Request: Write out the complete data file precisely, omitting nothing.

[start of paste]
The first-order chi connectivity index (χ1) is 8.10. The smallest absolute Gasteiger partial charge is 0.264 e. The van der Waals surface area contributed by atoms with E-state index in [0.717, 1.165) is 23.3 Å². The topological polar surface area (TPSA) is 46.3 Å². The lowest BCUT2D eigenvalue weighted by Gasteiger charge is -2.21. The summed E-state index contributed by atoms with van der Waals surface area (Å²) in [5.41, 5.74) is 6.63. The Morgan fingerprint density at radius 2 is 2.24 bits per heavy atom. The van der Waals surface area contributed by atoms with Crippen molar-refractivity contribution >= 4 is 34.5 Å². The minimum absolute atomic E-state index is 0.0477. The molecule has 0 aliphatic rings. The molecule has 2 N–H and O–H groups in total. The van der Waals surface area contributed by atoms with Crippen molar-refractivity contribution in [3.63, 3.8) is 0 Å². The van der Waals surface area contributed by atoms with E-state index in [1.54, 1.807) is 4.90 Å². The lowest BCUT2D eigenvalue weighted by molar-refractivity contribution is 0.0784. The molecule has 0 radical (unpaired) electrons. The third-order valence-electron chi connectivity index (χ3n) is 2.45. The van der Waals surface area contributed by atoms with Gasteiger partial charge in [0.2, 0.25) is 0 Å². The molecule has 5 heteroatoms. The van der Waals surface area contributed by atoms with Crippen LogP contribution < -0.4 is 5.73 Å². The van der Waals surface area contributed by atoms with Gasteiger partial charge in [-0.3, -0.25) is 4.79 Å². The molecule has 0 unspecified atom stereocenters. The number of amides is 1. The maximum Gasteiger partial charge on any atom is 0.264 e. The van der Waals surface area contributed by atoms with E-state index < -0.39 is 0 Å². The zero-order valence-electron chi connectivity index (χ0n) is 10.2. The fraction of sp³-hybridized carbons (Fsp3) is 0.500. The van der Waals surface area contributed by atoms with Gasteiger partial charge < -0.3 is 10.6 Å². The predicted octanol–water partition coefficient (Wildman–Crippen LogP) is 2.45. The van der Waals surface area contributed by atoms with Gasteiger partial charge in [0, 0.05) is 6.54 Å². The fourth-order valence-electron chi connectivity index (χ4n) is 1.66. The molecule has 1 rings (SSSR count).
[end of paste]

The first-order chi connectivity index (χ1) is 8.10. The smallest absolute Gasteiger partial charge is 0.264 e. The van der Waals surface area contributed by atoms with E-state index in [0.717, 1.165) is 23.3 Å². The topological polar surface area (TPSA) is 46.3 Å². The lowest BCUT2D eigenvalue weighted by Gasteiger charge is -2.21. The summed E-state index contributed by atoms with van der Waals surface area (Å²) in [5.41, 5.74) is 6.63. The Morgan fingerprint density at radius 2 is 2.24 bits per heavy atom. The van der Waals surface area contributed by atoms with Crippen molar-refractivity contribution >= 4 is 34.5 Å². The minimum absolute atomic E-state index is 0.0477. The molecule has 0 aliphatic rings. The molecule has 2 N–H and O–H groups in total. The van der Waals surface area contributed by atoms with Crippen molar-refractivity contribution in [3.63, 3.8) is 0 Å². The van der Waals surface area contributed by atoms with E-state index in [1.54, 1.807) is 4.90 Å². The lowest BCUT2D eigenvalue weighted by molar-refractivity contribution is 0.0784. The molecule has 0 radical (unpaired) electrons. The third-order valence-electron chi connectivity index (χ3n) is 2.45. The van der Waals surface area contributed by atoms with Gasteiger partial charge in [0.2, 0.25) is 0 Å². The molecule has 5 heteroatoms. The van der Waals surface area contributed by atoms with Crippen LogP contribution < -0.4 is 5.73 Å². The van der Waals surface area contributed by atoms with Gasteiger partial charge in [-0.3, -0.25) is 4.79 Å². The molecule has 0 unspecified atom stereocenters. The number of amides is 1. The maximum Gasteiger partial charge on any atom is 0.264 e. The van der Waals surface area contributed by atoms with E-state index < -0.39 is 0 Å². The zero-order valence-electron chi connectivity index (χ0n) is 10.2. The fraction of sp³-hybridized carbons (Fsp3) is 0.500. The van der Waals surface area contributed by atoms with Gasteiger partial charge < -0.3 is 10.6 Å². The predicted octanol–water partition coefficient (Wildman–Crippen LogP) is 2.45. The van der Waals surface area contributed by atoms with Gasteiger partial charge in [0, 0.05) is 6.54 Å². The fourth-order valence-electron chi connectivity index (χ4n) is 1.66. The molecule has 1 rings (SSSR count).